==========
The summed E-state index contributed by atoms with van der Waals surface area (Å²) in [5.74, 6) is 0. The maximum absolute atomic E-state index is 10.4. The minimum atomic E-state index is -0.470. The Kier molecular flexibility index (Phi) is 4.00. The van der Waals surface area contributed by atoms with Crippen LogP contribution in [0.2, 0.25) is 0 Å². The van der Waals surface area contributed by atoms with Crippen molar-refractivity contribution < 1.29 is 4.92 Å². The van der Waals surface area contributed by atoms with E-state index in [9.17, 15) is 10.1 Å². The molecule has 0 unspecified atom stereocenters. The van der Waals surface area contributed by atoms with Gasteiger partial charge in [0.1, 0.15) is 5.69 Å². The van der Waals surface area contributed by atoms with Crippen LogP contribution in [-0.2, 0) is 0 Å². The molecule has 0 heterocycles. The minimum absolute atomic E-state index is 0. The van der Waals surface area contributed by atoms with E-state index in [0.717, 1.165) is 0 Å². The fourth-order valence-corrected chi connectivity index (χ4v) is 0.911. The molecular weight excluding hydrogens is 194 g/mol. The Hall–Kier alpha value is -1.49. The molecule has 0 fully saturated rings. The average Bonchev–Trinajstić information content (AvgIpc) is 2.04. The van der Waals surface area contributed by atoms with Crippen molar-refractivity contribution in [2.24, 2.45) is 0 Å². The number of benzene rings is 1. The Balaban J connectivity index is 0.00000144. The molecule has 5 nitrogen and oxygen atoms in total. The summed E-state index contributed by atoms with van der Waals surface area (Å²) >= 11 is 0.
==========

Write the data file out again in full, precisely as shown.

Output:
The summed E-state index contributed by atoms with van der Waals surface area (Å²) in [5.74, 6) is 0. The maximum absolute atomic E-state index is 10.4. The minimum atomic E-state index is -0.470. The Kier molecular flexibility index (Phi) is 4.00. The van der Waals surface area contributed by atoms with Crippen LogP contribution in [0.2, 0.25) is 0 Å². The van der Waals surface area contributed by atoms with Crippen molar-refractivity contribution < 1.29 is 4.92 Å². The van der Waals surface area contributed by atoms with E-state index in [9.17, 15) is 10.1 Å². The molecule has 0 unspecified atom stereocenters. The van der Waals surface area contributed by atoms with Gasteiger partial charge in [0.1, 0.15) is 5.69 Å². The van der Waals surface area contributed by atoms with Crippen LogP contribution in [-0.2, 0) is 0 Å². The molecule has 0 heterocycles. The minimum absolute atomic E-state index is 0. The van der Waals surface area contributed by atoms with E-state index in [0.717, 1.165) is 0 Å². The fourth-order valence-corrected chi connectivity index (χ4v) is 0.911. The molecular weight excluding hydrogens is 194 g/mol. The Hall–Kier alpha value is -1.49. The molecule has 0 fully saturated rings. The average Bonchev–Trinajstić information content (AvgIpc) is 2.04. The van der Waals surface area contributed by atoms with Crippen molar-refractivity contribution in [2.24, 2.45) is 0 Å². The number of benzene rings is 1. The Balaban J connectivity index is 0.00000144. The molecule has 5 nitrogen and oxygen atoms in total. The summed E-state index contributed by atoms with van der Waals surface area (Å²) >= 11 is 0.